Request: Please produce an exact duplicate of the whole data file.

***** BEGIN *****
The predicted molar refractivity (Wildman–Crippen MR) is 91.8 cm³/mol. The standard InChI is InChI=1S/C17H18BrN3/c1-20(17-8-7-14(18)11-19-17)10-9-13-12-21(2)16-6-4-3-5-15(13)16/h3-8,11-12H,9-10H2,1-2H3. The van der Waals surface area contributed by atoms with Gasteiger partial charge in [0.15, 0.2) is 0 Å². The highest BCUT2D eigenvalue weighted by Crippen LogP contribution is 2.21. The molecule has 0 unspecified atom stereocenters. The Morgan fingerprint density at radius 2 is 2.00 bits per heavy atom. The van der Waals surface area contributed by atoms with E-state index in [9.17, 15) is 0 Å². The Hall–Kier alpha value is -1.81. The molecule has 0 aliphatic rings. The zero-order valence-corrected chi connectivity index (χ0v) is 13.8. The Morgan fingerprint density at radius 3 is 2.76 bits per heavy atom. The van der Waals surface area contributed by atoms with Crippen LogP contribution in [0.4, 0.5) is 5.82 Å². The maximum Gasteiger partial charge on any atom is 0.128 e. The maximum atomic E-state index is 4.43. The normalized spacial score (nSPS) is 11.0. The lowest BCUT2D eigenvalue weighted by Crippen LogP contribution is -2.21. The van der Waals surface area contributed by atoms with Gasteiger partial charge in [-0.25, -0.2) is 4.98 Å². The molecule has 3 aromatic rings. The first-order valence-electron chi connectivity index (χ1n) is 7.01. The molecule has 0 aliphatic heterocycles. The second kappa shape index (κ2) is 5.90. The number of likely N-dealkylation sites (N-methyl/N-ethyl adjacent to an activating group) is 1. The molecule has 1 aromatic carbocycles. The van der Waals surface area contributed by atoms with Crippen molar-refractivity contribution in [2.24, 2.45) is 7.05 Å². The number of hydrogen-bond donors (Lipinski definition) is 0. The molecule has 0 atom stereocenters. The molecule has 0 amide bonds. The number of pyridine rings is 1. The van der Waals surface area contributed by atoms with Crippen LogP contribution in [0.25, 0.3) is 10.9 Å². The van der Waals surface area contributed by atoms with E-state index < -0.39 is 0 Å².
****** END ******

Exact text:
The predicted molar refractivity (Wildman–Crippen MR) is 91.8 cm³/mol. The standard InChI is InChI=1S/C17H18BrN3/c1-20(17-8-7-14(18)11-19-17)10-9-13-12-21(2)16-6-4-3-5-15(13)16/h3-8,11-12H,9-10H2,1-2H3. The van der Waals surface area contributed by atoms with Gasteiger partial charge in [0.15, 0.2) is 0 Å². The highest BCUT2D eigenvalue weighted by Crippen LogP contribution is 2.21. The molecule has 0 unspecified atom stereocenters. The Morgan fingerprint density at radius 2 is 2.00 bits per heavy atom. The van der Waals surface area contributed by atoms with E-state index in [9.17, 15) is 0 Å². The Hall–Kier alpha value is -1.81. The molecule has 0 aliphatic rings. The zero-order valence-corrected chi connectivity index (χ0v) is 13.8. The Morgan fingerprint density at radius 3 is 2.76 bits per heavy atom. The van der Waals surface area contributed by atoms with Crippen LogP contribution in [0.4, 0.5) is 5.82 Å². The maximum Gasteiger partial charge on any atom is 0.128 e. The maximum atomic E-state index is 4.43. The normalized spacial score (nSPS) is 11.0. The lowest BCUT2D eigenvalue weighted by Crippen LogP contribution is -2.21. The van der Waals surface area contributed by atoms with Gasteiger partial charge in [-0.25, -0.2) is 4.98 Å². The molecule has 3 aromatic rings. The first-order valence-electron chi connectivity index (χ1n) is 7.01. The molecule has 0 aliphatic heterocycles. The second kappa shape index (κ2) is 5.90. The number of likely N-dealkylation sites (N-methyl/N-ethyl adjacent to an activating group) is 1. The molecule has 1 aromatic carbocycles. The van der Waals surface area contributed by atoms with Crippen molar-refractivity contribution in [2.24, 2.45) is 7.05 Å². The number of hydrogen-bond donors (Lipinski definition) is 0. The molecule has 0 atom stereocenters. The molecule has 0 amide bonds. The number of pyridine rings is 1. The van der Waals surface area contributed by atoms with Crippen LogP contribution in [0.25, 0.3) is 10.9 Å². The van der Waals surface area contributed by atoms with E-state index < -0.39 is 0 Å².